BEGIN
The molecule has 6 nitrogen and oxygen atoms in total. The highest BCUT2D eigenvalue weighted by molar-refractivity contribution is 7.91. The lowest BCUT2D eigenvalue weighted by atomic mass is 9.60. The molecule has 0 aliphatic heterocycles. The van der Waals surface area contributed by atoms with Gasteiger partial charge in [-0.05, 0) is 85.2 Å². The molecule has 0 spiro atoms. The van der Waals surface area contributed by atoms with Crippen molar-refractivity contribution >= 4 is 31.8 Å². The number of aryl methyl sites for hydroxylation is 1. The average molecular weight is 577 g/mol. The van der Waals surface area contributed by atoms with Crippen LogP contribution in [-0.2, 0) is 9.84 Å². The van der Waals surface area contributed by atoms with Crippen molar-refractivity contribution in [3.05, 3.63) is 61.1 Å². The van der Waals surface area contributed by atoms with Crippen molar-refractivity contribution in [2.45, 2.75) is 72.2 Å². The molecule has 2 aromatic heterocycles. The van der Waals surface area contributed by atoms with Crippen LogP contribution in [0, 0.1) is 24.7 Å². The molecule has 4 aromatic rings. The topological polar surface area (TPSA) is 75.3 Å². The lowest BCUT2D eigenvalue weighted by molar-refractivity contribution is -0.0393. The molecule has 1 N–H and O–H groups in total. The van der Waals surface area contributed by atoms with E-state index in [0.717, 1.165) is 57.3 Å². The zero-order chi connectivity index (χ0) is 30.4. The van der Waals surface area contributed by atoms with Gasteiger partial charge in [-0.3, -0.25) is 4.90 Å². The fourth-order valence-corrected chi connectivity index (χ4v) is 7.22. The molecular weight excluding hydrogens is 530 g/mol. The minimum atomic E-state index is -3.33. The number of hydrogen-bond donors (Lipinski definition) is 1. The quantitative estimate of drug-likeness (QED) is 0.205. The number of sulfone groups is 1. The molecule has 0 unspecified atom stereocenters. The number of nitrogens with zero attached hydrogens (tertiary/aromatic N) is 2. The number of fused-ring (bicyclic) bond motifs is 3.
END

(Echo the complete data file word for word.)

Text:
The molecule has 6 nitrogen and oxygen atoms in total. The highest BCUT2D eigenvalue weighted by molar-refractivity contribution is 7.91. The lowest BCUT2D eigenvalue weighted by atomic mass is 9.60. The molecule has 0 aliphatic heterocycles. The van der Waals surface area contributed by atoms with Gasteiger partial charge in [-0.05, 0) is 85.2 Å². The molecule has 0 spiro atoms. The van der Waals surface area contributed by atoms with Crippen molar-refractivity contribution >= 4 is 31.8 Å². The number of aryl methyl sites for hydroxylation is 1. The average molecular weight is 577 g/mol. The van der Waals surface area contributed by atoms with Crippen LogP contribution in [-0.2, 0) is 9.84 Å². The van der Waals surface area contributed by atoms with Crippen molar-refractivity contribution in [3.05, 3.63) is 61.1 Å². The van der Waals surface area contributed by atoms with Crippen molar-refractivity contribution in [2.45, 2.75) is 72.2 Å². The molecule has 2 aromatic heterocycles. The van der Waals surface area contributed by atoms with Crippen LogP contribution in [0, 0.1) is 24.7 Å². The molecule has 4 aromatic rings. The topological polar surface area (TPSA) is 75.3 Å². The lowest BCUT2D eigenvalue weighted by molar-refractivity contribution is -0.0393. The molecule has 1 N–H and O–H groups in total. The van der Waals surface area contributed by atoms with E-state index in [0.717, 1.165) is 57.3 Å². The zero-order chi connectivity index (χ0) is 30.4. The van der Waals surface area contributed by atoms with Gasteiger partial charge in [-0.3, -0.25) is 4.90 Å². The fourth-order valence-corrected chi connectivity index (χ4v) is 7.22. The molecular weight excluding hydrogens is 530 g/mol. The minimum atomic E-state index is -3.33. The number of hydrogen-bond donors (Lipinski definition) is 1. The quantitative estimate of drug-likeness (QED) is 0.205. The number of sulfone groups is 1. The molecule has 0 unspecified atom stereocenters. The number of nitrogens with zero attached hydrogens (tertiary/aromatic N) is 2. The number of fused-ring (bicyclic) bond motifs is 3.